Is Oil And Gas Capital Spending Bottoming Out?

By Eric Fox | January 21, 2009 AAA

The final round of energy companies are releasing its 2009 capital spending budget this month and the levels should be closely watched by energy investors as it will help determine how brutal the downturn will get for the oil services and drilling companies.

The latest company to release its budget was Conoco-Phillips (NYSE:COP), the third largest domestic integrated as measured by market capitalization. The company announced a total capital budget of $12.5 billion, with $10.3 billion for exploration and production. (Drill down into financial statements to tap into the right companies and let returns flow, find out how in Unearth Profits In Oil Exploration And Production.)

Just to show how quickly things have changed in the Energy markets in one quarter, in October at its third quarter conference call, Jim Mulva, the CEO of Conoco Phillips said "we expect that we will most likely have a capital program in 2009 that looks a lot like what we're going to experience in 2008, which is in the neighborhood of, say, $15 billion."

Investors should also consider the deflation of service costs when thinking about capital budgets. When a company decides on a capital budget for the year, it builds into the number an assumption about how quickly costs will rise, or in the case of a downturn, how quickly they will fall. An example would be an assumption that day rates for land rigs would average $15,000 a day during 2009. If costs deflate quicker than that, to $12,000 a day, then the company will have more money to spend and could possibly drill more wells.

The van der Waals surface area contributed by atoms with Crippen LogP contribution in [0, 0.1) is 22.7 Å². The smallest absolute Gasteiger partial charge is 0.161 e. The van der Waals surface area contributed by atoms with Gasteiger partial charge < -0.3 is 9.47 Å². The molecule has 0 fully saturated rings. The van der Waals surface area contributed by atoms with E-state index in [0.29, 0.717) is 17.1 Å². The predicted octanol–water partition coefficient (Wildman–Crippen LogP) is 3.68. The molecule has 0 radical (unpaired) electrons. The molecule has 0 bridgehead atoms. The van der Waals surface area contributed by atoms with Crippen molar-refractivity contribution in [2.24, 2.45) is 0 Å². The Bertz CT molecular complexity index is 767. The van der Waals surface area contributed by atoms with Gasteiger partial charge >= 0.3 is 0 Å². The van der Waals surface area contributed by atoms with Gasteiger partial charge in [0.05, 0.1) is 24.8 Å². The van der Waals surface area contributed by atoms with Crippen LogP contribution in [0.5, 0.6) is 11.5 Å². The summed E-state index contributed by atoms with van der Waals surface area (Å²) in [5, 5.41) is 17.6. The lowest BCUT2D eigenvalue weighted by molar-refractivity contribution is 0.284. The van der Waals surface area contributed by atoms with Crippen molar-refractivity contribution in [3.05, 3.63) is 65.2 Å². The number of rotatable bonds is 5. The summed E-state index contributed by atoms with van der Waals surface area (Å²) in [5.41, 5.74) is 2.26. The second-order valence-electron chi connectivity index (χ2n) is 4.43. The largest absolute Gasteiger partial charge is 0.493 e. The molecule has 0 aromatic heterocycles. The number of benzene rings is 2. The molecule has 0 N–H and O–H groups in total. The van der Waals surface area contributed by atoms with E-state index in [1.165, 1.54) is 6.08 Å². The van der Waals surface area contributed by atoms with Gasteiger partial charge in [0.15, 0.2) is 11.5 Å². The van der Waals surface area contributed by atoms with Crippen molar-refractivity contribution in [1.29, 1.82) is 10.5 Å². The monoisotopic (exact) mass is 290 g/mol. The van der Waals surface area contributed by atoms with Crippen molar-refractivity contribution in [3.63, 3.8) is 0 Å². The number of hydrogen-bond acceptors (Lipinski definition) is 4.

Also, companies incorporate an assumption on commodity prices for the year into its capital spending plan. Talisman Energy (NYSE:TLM), a Canadian producer recently announced a capital budget of $3.6 billion in 2009. The plan is based on prices in 2009 of $40 per barrel (West Texas Intermediate) for oil, and $5 per million British thermal units (mmbtu) (NYMEX) for natural gas. If the actual prices realized slip below these levels, expect further cuts.

Big Daddy
Exxon (NYSE:XOM) is the 800-pound gorilla of the energy sector, and everyone is waiting for it to announce any adjustments to spending for 2009. In the first nine months of 2008, it spent $19.3 billion on exploration and other capital programs, with a goal of $25 billion for all of 2008. It has maintained publicly that it plans on spending $125 billion over the next five years on capital spending. It will be interesting to see if the events of the last couple of months have changed things.

Some large independents also announced capital budgets last week. Newfield Exploration (NYSE:NFX) said its 2009 capital budget would be approximately $1.45 billion, down from its earlier estimate of $1.65 billion. This is at least the second cut for Newfield. In October, the company revised its 2009 spending from $2.1 billion to $1.65 billion. Newfield spent $2.2 billion, including acquisitions in 2008.

Investors should watch the final round of capital spending announcements by energy companies to gauge the depth of the downturn, and decide on entry points for investing in the services and drilling sectors. They should also be cognizant of what price levels are built into the capital spending plans.

Find out how to take advantage of this market without having to open a futures account, check out A Guide To Investing In Oil Markets.

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